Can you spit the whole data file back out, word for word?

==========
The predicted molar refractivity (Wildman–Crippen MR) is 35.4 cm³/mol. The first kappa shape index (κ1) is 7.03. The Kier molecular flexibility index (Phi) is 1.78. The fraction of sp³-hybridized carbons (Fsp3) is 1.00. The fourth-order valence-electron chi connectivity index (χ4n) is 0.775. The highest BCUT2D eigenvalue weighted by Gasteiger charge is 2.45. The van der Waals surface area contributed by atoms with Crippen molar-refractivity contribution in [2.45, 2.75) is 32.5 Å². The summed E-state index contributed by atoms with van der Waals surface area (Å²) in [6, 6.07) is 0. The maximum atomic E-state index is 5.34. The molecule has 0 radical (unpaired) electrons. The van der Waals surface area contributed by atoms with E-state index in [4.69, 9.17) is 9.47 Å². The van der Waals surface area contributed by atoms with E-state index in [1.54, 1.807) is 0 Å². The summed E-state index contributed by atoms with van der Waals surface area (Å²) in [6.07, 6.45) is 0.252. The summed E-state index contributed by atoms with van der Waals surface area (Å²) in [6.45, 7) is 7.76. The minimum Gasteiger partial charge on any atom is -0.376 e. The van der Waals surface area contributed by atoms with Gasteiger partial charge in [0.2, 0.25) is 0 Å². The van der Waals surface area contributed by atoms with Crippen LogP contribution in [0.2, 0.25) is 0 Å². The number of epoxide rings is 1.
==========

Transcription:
The predicted molar refractivity (Wildman–Crippen MR) is 35.4 cm³/mol. The first kappa shape index (κ1) is 7.03. The Kier molecular flexibility index (Phi) is 1.78. The fraction of sp³-hybridized carbons (Fsp3) is 1.00. The fourth-order valence-electron chi connectivity index (χ4n) is 0.775. The highest BCUT2D eigenvalue weighted by Gasteiger charge is 2.45. The van der Waals surface area contributed by atoms with Crippen molar-refractivity contribution in [2.45, 2.75) is 32.5 Å². The summed E-state index contributed by atoms with van der Waals surface area (Å²) in [6, 6.07) is 0. The maximum atomic E-state index is 5.34. The molecule has 0 radical (unpaired) electrons. The van der Waals surface area contributed by atoms with E-state index in [4.69, 9.17) is 9.47 Å². The van der Waals surface area contributed by atoms with E-state index in [1.54, 1.807) is 0 Å². The summed E-state index contributed by atoms with van der Waals surface area (Å²) in [6.07, 6.45) is 0.252. The summed E-state index contributed by atoms with van der Waals surface area (Å²) in [6.45, 7) is 7.76. The minimum Gasteiger partial charge on any atom is -0.376 e. The van der Waals surface area contributed by atoms with Gasteiger partial charge in [0.2, 0.25) is 0 Å². The van der Waals surface area contributed by atoms with Crippen LogP contribution in [0.2, 0.25) is 0 Å². The number of epoxide rings is 1.